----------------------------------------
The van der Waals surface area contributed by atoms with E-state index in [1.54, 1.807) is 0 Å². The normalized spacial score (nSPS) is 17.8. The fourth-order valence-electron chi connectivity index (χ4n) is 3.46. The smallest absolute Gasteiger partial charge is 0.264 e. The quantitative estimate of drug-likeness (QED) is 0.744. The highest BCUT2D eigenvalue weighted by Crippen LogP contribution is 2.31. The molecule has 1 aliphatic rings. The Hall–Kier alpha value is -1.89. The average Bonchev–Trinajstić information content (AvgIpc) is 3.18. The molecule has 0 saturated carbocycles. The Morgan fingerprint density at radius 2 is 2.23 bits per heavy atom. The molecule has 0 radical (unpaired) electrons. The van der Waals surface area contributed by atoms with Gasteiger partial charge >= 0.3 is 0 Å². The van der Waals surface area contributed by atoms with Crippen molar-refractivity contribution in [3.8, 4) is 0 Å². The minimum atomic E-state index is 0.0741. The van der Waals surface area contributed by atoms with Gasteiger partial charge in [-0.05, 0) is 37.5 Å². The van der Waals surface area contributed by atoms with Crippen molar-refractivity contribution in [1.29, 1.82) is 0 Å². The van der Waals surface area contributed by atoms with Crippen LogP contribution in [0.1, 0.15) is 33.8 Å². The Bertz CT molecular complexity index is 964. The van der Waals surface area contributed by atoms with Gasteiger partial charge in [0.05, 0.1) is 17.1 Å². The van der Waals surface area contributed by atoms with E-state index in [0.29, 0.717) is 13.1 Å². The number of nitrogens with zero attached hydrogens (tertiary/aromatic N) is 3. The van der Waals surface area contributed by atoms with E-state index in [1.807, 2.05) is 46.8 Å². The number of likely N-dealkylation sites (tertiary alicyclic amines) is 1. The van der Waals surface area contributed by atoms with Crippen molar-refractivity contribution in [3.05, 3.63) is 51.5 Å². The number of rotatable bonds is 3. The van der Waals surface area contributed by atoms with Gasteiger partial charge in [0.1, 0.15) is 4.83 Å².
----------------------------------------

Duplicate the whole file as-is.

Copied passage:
The van der Waals surface area contributed by atoms with E-state index in [1.54, 1.807) is 0 Å². The normalized spacial score (nSPS) is 17.8. The fourth-order valence-electron chi connectivity index (χ4n) is 3.46. The smallest absolute Gasteiger partial charge is 0.264 e. The quantitative estimate of drug-likeness (QED) is 0.744. The highest BCUT2D eigenvalue weighted by Crippen LogP contribution is 2.31. The molecule has 1 aliphatic rings. The Hall–Kier alpha value is -1.89. The average Bonchev–Trinajstić information content (AvgIpc) is 3.18. The molecule has 0 saturated carbocycles. The Morgan fingerprint density at radius 2 is 2.23 bits per heavy atom. The molecule has 0 radical (unpaired) electrons. The van der Waals surface area contributed by atoms with Gasteiger partial charge >= 0.3 is 0 Å². The van der Waals surface area contributed by atoms with Crippen molar-refractivity contribution in [3.8, 4) is 0 Å². The minimum atomic E-state index is 0.0741. The van der Waals surface area contributed by atoms with Gasteiger partial charge in [-0.05, 0) is 37.5 Å². The van der Waals surface area contributed by atoms with Crippen molar-refractivity contribution in [1.29, 1.82) is 0 Å². The van der Waals surface area contributed by atoms with Crippen LogP contribution in [0.1, 0.15) is 33.8 Å². The Bertz CT molecular complexity index is 964. The van der Waals surface area contributed by atoms with Gasteiger partial charge in [0.05, 0.1) is 17.1 Å². The van der Waals surface area contributed by atoms with E-state index in [0.29, 0.717) is 13.1 Å². The number of nitrogens with zero attached hydrogens (tertiary/aromatic N) is 3. The van der Waals surface area contributed by atoms with E-state index in [1.807, 2.05) is 46.8 Å². The number of likely N-dealkylation sites (tertiary alicyclic amines) is 1. The van der Waals surface area contributed by atoms with Crippen molar-refractivity contribution in [3.05, 3.63) is 51.5 Å². The number of rotatable bonds is 3. The van der Waals surface area contributed by atoms with Gasteiger partial charge in [0.1, 0.15) is 4.83 Å².